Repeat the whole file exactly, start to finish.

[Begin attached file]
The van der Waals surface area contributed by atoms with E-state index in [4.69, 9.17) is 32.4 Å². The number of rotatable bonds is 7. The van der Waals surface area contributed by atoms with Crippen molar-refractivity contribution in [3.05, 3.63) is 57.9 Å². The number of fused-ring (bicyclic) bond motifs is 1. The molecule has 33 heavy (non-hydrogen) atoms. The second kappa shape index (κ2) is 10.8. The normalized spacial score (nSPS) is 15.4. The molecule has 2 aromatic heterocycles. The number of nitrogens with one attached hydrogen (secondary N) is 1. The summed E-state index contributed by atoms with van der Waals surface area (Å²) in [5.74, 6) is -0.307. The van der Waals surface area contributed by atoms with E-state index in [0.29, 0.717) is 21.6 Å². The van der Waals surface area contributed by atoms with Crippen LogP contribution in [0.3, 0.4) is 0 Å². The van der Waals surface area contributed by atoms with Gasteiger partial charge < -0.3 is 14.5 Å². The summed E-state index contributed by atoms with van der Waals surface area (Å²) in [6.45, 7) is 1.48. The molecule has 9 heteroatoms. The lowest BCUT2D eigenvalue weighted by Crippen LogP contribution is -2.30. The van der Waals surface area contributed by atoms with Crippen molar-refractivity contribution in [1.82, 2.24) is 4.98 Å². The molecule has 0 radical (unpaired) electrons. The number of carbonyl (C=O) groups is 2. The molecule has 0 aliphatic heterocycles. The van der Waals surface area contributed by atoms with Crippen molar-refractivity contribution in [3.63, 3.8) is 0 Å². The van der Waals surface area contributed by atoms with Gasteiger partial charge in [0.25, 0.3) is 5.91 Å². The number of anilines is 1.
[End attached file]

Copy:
The van der Waals surface area contributed by atoms with E-state index in [4.69, 9.17) is 32.4 Å². The number of rotatable bonds is 7. The van der Waals surface area contributed by atoms with Crippen molar-refractivity contribution in [3.05, 3.63) is 57.9 Å². The number of fused-ring (bicyclic) bond motifs is 1. The molecule has 33 heavy (non-hydrogen) atoms. The second kappa shape index (κ2) is 10.8. The normalized spacial score (nSPS) is 15.4. The molecule has 2 aromatic heterocycles. The number of nitrogens with one attached hydrogen (secondary N) is 1. The summed E-state index contributed by atoms with van der Waals surface area (Å²) in [5.74, 6) is -0.307. The van der Waals surface area contributed by atoms with E-state index in [0.29, 0.717) is 21.6 Å². The van der Waals surface area contributed by atoms with Crippen LogP contribution in [0.3, 0.4) is 0 Å². The van der Waals surface area contributed by atoms with Gasteiger partial charge < -0.3 is 14.5 Å². The summed E-state index contributed by atoms with van der Waals surface area (Å²) in [6.45, 7) is 1.48. The molecule has 9 heteroatoms. The lowest BCUT2D eigenvalue weighted by Crippen LogP contribution is -2.30. The van der Waals surface area contributed by atoms with Crippen molar-refractivity contribution in [1.82, 2.24) is 4.98 Å². The molecule has 0 radical (unpaired) electrons. The number of carbonyl (C=O) groups is 2. The molecule has 0 aliphatic heterocycles. The van der Waals surface area contributed by atoms with Crippen molar-refractivity contribution in [3.63, 3.8) is 0 Å². The van der Waals surface area contributed by atoms with Gasteiger partial charge in [0.25, 0.3) is 5.91 Å². The number of anilines is 1.